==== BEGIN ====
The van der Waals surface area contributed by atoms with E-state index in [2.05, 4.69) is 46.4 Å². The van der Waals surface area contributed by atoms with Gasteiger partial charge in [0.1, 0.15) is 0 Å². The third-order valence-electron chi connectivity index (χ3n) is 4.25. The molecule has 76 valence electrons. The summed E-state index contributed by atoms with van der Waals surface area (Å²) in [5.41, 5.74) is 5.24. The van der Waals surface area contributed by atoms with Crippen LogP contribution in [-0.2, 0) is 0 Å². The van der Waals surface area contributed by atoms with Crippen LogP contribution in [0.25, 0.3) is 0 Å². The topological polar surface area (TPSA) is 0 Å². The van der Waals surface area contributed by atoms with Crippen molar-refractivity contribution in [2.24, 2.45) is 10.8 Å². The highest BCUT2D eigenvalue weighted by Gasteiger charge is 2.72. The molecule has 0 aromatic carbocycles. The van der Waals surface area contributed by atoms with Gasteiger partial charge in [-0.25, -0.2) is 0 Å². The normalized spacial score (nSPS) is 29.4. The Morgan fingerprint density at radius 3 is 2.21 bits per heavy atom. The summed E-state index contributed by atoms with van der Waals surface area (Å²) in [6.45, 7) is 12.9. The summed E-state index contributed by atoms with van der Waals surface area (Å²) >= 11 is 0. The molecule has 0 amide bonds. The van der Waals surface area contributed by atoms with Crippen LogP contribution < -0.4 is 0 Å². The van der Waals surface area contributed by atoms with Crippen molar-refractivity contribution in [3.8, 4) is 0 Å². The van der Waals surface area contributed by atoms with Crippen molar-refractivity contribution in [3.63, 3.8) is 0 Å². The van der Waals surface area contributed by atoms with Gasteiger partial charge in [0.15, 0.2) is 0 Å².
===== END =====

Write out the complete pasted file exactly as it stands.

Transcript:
The van der Waals surface area contributed by atoms with E-state index in [2.05, 4.69) is 46.4 Å². The van der Waals surface area contributed by atoms with Gasteiger partial charge in [0.1, 0.15) is 0 Å². The third-order valence-electron chi connectivity index (χ3n) is 4.25. The molecule has 76 valence electrons. The summed E-state index contributed by atoms with van der Waals surface area (Å²) in [5.41, 5.74) is 5.24. The van der Waals surface area contributed by atoms with Crippen LogP contribution in [-0.2, 0) is 0 Å². The van der Waals surface area contributed by atoms with Crippen LogP contribution in [0.25, 0.3) is 0 Å². The topological polar surface area (TPSA) is 0 Å². The van der Waals surface area contributed by atoms with Crippen molar-refractivity contribution in [2.24, 2.45) is 10.8 Å². The highest BCUT2D eigenvalue weighted by Gasteiger charge is 2.72. The molecule has 0 aromatic carbocycles. The van der Waals surface area contributed by atoms with Gasteiger partial charge in [-0.25, -0.2) is 0 Å². The normalized spacial score (nSPS) is 29.4. The Morgan fingerprint density at radius 3 is 2.21 bits per heavy atom. The summed E-state index contributed by atoms with van der Waals surface area (Å²) in [6.45, 7) is 12.9. The summed E-state index contributed by atoms with van der Waals surface area (Å²) >= 11 is 0. The molecule has 0 amide bonds. The van der Waals surface area contributed by atoms with Crippen LogP contribution < -0.4 is 0 Å². The van der Waals surface area contributed by atoms with Crippen molar-refractivity contribution in [3.8, 4) is 0 Å². The van der Waals surface area contributed by atoms with Crippen molar-refractivity contribution in [3.63, 3.8) is 0 Å². The van der Waals surface area contributed by atoms with Gasteiger partial charge in [0.15, 0.2) is 0 Å².